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The Cult of Saints in Late Antiquity


from its origins to circa AD 700, across the entire Christian world


The De Locis Sanctis, a guide to the martyrs' burials around Rome, is followed by an Appendix listing 21 churches dedicated to saints within the Aurelianic walls of Rome. Written in Latin in Rome, certainly after 625 and before 790, possibly in 642/683.

Evidence ID

E07001

Type of Evidence

Literary - Pilgrim accounts and itineraries

Major author/Major anonymous work

Lists of Shrines in Rome

ISTAE VERO ECCLESIAE INTUS ROMAE HABENTUR

'THESE CHURCHES, HOWEVER, ARE WITHIN ROME'


Basilica Constantiniana quae et saluatoris; ipsa quoque et sancti Iohannis dicitur.
'The Constantinian basilica, which is also the Saviour's; it is also called Saint John's.'
[*John the Baptist, S00020, perhaps also *John, the Apostle and Evangelist, S00042; the church of San Giovanni in Laterano]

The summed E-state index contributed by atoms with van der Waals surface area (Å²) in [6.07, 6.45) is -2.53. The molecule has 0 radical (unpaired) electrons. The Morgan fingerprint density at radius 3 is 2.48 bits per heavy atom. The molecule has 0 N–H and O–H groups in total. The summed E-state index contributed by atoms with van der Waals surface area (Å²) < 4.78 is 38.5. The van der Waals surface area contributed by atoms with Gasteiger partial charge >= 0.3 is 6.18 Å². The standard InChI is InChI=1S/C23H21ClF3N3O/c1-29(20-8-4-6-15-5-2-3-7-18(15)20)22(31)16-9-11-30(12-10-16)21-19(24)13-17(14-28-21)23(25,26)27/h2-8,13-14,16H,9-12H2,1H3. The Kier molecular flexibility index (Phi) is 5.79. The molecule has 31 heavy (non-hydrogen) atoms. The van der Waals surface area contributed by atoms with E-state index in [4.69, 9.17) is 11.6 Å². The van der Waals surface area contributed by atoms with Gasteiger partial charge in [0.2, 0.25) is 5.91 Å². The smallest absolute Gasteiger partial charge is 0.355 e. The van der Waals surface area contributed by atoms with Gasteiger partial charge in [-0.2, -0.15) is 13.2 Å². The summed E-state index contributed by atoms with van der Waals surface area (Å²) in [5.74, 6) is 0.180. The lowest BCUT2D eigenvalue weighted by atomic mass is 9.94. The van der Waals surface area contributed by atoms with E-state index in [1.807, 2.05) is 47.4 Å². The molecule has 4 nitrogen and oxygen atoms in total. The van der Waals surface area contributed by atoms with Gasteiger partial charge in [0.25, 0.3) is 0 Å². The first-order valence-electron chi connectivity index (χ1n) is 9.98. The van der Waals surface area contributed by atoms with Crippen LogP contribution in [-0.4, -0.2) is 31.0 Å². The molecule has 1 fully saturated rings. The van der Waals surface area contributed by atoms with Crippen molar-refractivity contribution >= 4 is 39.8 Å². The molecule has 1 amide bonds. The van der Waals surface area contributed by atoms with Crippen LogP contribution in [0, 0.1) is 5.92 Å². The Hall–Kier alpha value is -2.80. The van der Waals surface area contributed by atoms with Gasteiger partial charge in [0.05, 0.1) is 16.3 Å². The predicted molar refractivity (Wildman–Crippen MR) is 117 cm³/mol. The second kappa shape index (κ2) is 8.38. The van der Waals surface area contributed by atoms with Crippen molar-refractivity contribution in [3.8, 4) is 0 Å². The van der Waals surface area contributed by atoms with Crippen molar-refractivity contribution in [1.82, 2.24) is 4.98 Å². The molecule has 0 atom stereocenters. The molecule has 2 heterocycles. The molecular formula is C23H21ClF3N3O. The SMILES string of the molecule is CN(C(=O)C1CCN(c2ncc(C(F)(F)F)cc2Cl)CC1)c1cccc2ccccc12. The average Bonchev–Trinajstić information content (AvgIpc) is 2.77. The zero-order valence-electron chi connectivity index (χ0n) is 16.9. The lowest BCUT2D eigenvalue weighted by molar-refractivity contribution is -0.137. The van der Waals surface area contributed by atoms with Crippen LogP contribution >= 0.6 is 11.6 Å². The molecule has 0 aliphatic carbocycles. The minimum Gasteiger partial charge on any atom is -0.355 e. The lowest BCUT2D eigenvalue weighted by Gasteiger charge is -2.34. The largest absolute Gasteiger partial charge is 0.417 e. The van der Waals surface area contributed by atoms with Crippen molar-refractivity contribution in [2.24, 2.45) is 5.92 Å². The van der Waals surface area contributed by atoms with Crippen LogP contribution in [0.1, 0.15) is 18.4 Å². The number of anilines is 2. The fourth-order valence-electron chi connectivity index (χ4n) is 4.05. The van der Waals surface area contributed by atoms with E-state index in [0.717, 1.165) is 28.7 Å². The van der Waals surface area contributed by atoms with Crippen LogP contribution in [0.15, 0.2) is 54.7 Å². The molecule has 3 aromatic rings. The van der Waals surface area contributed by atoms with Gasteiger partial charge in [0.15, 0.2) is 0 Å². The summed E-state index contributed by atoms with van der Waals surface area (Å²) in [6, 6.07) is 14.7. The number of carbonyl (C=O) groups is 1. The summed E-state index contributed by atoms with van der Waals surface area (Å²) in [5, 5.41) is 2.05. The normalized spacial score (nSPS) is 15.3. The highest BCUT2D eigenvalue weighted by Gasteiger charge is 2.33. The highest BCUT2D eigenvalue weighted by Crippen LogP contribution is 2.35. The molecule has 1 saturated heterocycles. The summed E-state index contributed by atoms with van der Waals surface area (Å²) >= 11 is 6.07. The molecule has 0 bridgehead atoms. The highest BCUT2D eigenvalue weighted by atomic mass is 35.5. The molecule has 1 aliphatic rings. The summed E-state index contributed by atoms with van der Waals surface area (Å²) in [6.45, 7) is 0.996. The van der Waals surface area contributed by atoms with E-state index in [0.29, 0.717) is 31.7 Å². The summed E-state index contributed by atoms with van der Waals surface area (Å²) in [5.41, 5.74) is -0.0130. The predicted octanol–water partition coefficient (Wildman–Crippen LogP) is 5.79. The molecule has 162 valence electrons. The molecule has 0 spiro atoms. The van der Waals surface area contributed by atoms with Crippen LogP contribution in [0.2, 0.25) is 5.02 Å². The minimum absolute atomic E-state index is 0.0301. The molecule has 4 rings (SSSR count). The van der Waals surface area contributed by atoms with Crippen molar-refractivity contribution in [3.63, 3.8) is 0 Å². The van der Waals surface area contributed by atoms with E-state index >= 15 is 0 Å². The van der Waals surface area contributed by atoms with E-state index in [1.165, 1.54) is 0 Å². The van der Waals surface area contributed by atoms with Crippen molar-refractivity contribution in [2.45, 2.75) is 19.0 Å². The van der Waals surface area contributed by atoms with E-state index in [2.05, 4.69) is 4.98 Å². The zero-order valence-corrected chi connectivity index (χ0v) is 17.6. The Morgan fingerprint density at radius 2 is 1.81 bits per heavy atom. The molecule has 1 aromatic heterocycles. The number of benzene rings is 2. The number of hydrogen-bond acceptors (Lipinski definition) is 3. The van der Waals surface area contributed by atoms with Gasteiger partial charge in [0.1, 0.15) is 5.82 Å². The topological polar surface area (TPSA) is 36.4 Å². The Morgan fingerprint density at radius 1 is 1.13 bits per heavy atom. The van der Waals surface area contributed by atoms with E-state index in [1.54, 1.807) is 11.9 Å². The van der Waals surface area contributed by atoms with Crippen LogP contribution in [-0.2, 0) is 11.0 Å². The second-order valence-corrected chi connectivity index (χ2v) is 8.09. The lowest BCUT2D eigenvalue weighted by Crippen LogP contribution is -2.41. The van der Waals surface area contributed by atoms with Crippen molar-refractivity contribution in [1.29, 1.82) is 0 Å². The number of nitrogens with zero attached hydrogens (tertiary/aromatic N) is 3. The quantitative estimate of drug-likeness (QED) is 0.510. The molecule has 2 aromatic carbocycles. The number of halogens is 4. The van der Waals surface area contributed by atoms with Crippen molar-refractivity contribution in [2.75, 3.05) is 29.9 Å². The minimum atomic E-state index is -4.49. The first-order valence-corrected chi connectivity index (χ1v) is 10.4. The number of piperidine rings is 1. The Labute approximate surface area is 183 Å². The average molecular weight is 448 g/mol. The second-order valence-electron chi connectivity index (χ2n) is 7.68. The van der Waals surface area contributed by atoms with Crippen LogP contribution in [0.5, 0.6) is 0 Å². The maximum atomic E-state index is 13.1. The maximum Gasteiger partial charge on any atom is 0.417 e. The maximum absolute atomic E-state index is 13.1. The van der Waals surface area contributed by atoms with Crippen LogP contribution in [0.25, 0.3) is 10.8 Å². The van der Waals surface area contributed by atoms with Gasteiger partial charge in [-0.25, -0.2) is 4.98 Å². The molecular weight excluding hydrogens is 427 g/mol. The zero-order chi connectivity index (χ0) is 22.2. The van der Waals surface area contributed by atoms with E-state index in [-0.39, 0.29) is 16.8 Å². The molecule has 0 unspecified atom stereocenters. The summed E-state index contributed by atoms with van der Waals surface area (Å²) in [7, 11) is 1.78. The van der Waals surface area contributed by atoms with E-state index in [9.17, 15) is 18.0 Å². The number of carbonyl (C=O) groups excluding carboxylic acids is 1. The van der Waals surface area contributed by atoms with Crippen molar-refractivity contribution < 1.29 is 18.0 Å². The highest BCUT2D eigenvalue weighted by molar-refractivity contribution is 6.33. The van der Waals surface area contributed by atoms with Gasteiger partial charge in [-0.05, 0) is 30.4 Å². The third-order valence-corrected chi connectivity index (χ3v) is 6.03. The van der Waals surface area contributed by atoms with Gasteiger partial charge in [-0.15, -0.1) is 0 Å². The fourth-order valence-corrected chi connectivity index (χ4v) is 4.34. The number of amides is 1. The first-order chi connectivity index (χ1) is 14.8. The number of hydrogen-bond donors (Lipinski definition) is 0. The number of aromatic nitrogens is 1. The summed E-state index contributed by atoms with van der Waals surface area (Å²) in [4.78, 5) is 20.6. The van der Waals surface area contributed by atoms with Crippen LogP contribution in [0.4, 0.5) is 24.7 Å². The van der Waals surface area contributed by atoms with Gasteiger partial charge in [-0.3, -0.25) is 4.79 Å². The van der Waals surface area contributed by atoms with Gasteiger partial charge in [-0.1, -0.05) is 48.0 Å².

Basilica quae appellatur sancta Maria maior.
'The basilica which is called Saint Mary the Great
.'
[*Mary, Mother of Christ, S00033; the church of Santa Maria Maggiore]

Basilica quae appellatur sancta Anastasia, ubi cruces seruantur quae portantur per stationes.
'The basilica which is called Saint Anastasia, where the crosses are kept which are carried to the processional stations.'

[*Anastasia, martyr of Sirmium and Rome, S00602; the church of Sant'Anastasia al Palatino]

Basilica quae appellatur sancta Maria antiqua.
'The basilica which is called Saint Mary the Old.'
[The church of Santa Maria Antiqua on the Forum]

Basilica quae appellatur sancta Maria rotunda.
'The basilica which is called the Saint Mary the Round.'
[The church of Santa Maria Rotonda, i.e. the Pantheon, also called Santa Maria ad Martyres]

Basilica quae appellatur sancta Maria transtiberis; ibi est imago sanctae mariae quae per se facta est.
'The basilica which is called Saint Mary across the Tiber; there is a picture of Saint Mary which came into being by itself.'
[The church of Santa Maria in Trastevere, with its Ἀχειροποίητος εἰκὼν
(acheiropoietos eikon) image]

Basilica quae appellatur apostolorum Iacobi et Philippi.
'The basilica which is called of the Apostles James and Philip.'

[*James, the Apostle, son of Alphaeus, S01801; *Philip, the Apostle, S00109; the church at the foot of the Quirinal hill, now known as Santi Apostoli]